FINAL GRADE
All in all, the Hawaii Bowl was not the best game on the slate thus far.  Not that we have been served the most gourmet menu thus far, but still a painful second half to watch.  The stadium in Honolulu had less fans than points on the scoreboard by the time the final horn sounded, and my guess is that most of the national audience chose to divert to other holiday festivities.  There was a lot of scoring, and the big plays at least gave some "wow" factor.  Still far too sloppy to laud the "greatness" of the game.  GRADE: C
Posted on: December 23, 2010 1:53 am
 

Bowl Grades: MAACO Bowl Las Vegas

Posted by Adam Jacobi

Boise State overcame a sluggish first half to shut down the Utah Utes, 26-3.

Boise State

Offense: The Broncos committed an uncharacteristic four turnovers tonight, and that doesn't count the blocked field goal or the dropped pass on a fake punt. And yet, Kellen Moore still threw for well over 300 yards and got over 200 yards on the ground from his running backs. Moore and Austin Pettis combined for 11 completions, 145 yards, and a score -- all of which were bigger numbers than the Utah passing game accomplished altogether (Pettis also threw a two-yard completion to himself, which was as silly as it sounds). And while Boise didn't convert 10 of its 18 3rd downs, only one resulted in a punt, and that was a masterful 47-yard directional punt out of bounds. Still, the low point total could have been disastrous. Grade: B-

Defense: Utah quarterback Terrence Cain struggled all day long against the Boise defense. While some of those struggles were exacerbated by mental mistakes by his receivers -- more on that in a bit -- he also faced constant pressure from the Broncos' front four, often forcing sacks or quick and errant throws. Utah would only manage eight first downs on the entire day, and even the Utes' short-field drives (five of which started past the Utah 40) were by and large fruitless. Grade: A

Coaching: At times, Chris Peterson was a little too cute with his playcalling, and it led to potential problems for the Broncos. Most notably, we're talking about Peterson's fake punt reverse pass that ended up being thrown to punter/placekicker/scapegoat Kyle Brotzman , who was open on the play but displayed zero receiving acumen as he tried to catch the pass with his stomach. There's a reason not to throw these guys the ball, y'know. But even after that dropped pass and all the groaning by people reminiscing about Brotzman's awful night against Nevada last month, Peterson never hesitated calling his kicker's number, and that's commendable. Grade: B+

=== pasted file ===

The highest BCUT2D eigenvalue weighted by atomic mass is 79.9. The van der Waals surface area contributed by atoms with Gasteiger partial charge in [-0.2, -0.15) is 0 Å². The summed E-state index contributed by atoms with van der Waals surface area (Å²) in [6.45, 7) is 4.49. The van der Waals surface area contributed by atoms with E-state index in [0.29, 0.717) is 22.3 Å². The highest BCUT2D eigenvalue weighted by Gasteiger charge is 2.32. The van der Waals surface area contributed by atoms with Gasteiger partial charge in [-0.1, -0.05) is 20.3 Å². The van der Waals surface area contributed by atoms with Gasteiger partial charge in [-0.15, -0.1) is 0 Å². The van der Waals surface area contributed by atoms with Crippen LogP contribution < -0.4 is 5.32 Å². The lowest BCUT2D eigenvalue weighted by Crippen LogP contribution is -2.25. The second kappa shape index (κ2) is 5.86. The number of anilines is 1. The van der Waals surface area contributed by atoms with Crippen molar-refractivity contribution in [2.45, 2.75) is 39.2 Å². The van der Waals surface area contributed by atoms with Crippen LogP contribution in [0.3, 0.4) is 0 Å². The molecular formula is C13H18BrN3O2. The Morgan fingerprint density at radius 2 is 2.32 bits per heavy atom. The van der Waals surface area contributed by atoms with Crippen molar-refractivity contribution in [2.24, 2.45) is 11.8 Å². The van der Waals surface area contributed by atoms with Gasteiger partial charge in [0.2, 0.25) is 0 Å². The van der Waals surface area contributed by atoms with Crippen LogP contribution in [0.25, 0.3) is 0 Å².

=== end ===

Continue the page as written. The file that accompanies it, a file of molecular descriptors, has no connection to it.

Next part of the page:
Utah

Offense: It's hard not to fall into the familiar "A's for winners, F's for losers" model of game grading, especially when dealing with a starting quarterback who's seen limited action this year like Terrence Cain. Cain started in place of injured Jordan Wynn and underwhelmed, as his final numbers bear out: 10/24, 93 yards, 0 TD, 0 INT; 14 rushes, 19 yards, 0 TD, one fumble lost. And yet, Cain had several good throws come up empty; the announcers estimated that six of Utah's 14 incompletions were on dropped passes (some of which were unconscionable), a pass to inside the 5-yard-line was called back on a dubious illegal downfield receiver, and a touchdown pass was waved off after an easy holding call. Cain could have done better; his supporting cast didn't give him much help, though, and that's clearly a problem when facing a defense like Boise's. Grade: D+

Defense: Give the Utah D some credit; by and large, it held the Boise rushing attack in check. If it weren't for that 84-yard run by Doug Martin to open up the Broncos' scoring, Utah would have given up just 118 yard on 36 carries, a 3.3-yard average. That's ordinarily very good! It's just, Martin's run did happen, and it changed the momentum of the game. Boise State's 26-second touchdown drive to cap the first half didn't help Utah much either. But other than those two quick strikes, the Utes largely held the Broncos in check. Boise's 26 points, in fact, were the least it had scored in any game this year. Not a bad performance, and that doesn't include the turnovers forced. Grade: B-

Coaching: It's tough to hang too much of the blame for Utah's struggles on Kyle Whittingham tonight; after all, he wasn't the one out there committing penalties or dropping passes. Still, though, his playcalling left a little to be desired; too often, Cain would drop back on first down, something the Boise State pass rush and linebackers were routinely ready for. Matt Asiata , Eddie Wide III , and Shaky Smithson each had a rush for over 20 yards on the day, yet the three players combined for only the same amount of carries (14) as Cain had on the day. That's not putting the offense in position to make plays. Grade: C

Final Grade

This could have been a good game, but Utah spent so, so much time blowing opportunities in new and exciting ways (fumbling in Boise territory, committing backbreaking penalties, making Cain face over 10 yars on all but a couple of his third downs, etc.) that once Boise State was up 16-3, the game just felt over. That's a departure from Boise State's usual bowl play, which routinely features 60-minute, one-possession contests, but c'mon; the Broncos even tried handing the Utes a big lead in the first half and Utah couldn't capitalize. It's too bad such a high-profile game turned into such a snoozer (I have literally fallen asleep three times since starting this article), but Boise State is a very good team, and this is what very good teams do to sloppy teams. Grade: C-


 
 
 
 
The views expressed in this blog are solely those of the author and do not reflect the views of CBS Sports or CBSSports.com